The route, the solid line at the top. Top insert is the route profile
It starts from the car park at Mangatepopo, goes up the Mangatepopo Valley, across the South Crater to the saddle between Mt Ngauruhoe (Mt Doom) and Mt Tongariro, up to the Red Crater, down passed the Emerald Lakes and the Blue Lake, and on down to the Ketetahi Road. This was taken at the finish, so the 'YOU ARE HERE' was where we finished. You can do the crossing in either direction, but most people start at the Mangatepopo end as although the climbs are a little steeper in places, you are going down hill more as in this direction the finish is 1,300ft lower than the start.
The shelter at the start and where we have to go - over the distant saddle between the mountains.
Again at the start, but looking to the south and Mt Ruapehu.
The start and we're off!
An early view looking to the west. Although a bit hazy on the photo, we could see
Mt Taranaki (Mt Egmont) 75 miles away.
The last toilet for about 5 hours! As the leaflet says, use the facilities as the terrain ahead is open
with little cover!
Looking back down the track we've come along. The tracks are well defined in most places except
the climbs and rocky ridges where you follow poles.
One of the narrower paths climbing up towards South Crater. The final section of the climb
up to the South Crater is steep, rising up 1100ft and is referred to as the Devil's Staircase, but ......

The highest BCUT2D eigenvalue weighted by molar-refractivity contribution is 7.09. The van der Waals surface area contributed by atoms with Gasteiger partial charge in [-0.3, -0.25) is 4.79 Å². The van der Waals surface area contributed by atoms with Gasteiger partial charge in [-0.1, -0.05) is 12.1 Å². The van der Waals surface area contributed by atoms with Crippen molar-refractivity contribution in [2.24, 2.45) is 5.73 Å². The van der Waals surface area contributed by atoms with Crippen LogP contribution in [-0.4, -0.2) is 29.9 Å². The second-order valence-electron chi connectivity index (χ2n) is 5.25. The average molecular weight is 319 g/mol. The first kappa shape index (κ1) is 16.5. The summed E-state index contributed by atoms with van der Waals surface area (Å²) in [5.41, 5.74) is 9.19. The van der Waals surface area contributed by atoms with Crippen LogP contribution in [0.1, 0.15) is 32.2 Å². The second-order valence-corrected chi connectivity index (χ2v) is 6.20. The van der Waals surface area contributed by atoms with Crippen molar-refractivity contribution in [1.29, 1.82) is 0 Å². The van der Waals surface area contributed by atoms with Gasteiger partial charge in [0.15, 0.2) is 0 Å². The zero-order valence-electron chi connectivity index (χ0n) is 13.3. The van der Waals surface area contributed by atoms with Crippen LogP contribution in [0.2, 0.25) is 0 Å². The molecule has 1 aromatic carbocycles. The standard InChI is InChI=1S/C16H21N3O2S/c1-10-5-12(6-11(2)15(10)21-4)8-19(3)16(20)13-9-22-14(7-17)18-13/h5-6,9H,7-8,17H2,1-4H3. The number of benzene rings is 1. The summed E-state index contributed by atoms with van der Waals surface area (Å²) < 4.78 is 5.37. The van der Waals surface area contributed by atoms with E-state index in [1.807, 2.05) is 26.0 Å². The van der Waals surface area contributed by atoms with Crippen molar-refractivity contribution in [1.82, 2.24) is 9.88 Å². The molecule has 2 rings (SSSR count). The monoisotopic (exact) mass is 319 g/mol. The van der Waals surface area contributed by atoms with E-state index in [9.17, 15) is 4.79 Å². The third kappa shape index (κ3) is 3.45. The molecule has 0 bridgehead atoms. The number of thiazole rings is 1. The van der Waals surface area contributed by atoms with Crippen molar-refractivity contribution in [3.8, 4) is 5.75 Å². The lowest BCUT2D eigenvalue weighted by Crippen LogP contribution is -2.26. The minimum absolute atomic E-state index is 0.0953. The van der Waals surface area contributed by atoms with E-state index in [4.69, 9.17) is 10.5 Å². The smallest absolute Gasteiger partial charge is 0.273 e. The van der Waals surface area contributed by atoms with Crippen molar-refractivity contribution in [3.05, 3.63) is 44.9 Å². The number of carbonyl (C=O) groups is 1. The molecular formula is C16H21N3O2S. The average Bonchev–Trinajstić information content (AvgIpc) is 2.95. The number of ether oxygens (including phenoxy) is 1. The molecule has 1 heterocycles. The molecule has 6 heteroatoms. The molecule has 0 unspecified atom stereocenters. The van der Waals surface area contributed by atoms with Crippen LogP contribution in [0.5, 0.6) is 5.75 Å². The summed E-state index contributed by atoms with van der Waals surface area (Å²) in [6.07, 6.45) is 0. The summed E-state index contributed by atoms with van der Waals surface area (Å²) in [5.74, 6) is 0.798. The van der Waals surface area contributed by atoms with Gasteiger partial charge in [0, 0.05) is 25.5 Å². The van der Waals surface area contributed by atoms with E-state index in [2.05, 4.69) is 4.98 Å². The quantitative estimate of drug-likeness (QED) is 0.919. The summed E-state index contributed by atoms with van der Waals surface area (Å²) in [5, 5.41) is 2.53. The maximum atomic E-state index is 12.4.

....... the views when you get up there are tremendous! That's Mt Taranaki (Mt Egmont) again,
75 miles away.
Mt Doom against the blue sky. The summit looks so close. If you start early and are very fit, it's
an extra 2-3 hours to go up and down from this point.
A little further along and it's time to rest a bit.
A close up of the summit of Mt Doom. Unlike Sam, I offered to carry Liz's ring up the steeper
climbs - I couldn't contemplate the alternative he chose! (Look at the 3rd film or read the last book.)
We thought it a bit odd that at this point, having come quite a long way and climbed the Devil's Staircase, that there should be the first warning of Volcanic Hazards. It's a bit late by the time you get this far! You can read some of what it says. To the right it tells you what to do if the mountains start to erupt. Basically there are 2 strategies - firstly get off the mountain as fast as you can and secondly get out of the valleys and head for the ridges which are supposed to be a much safer place to be. We were pleased we didn't have to put the advice into practice!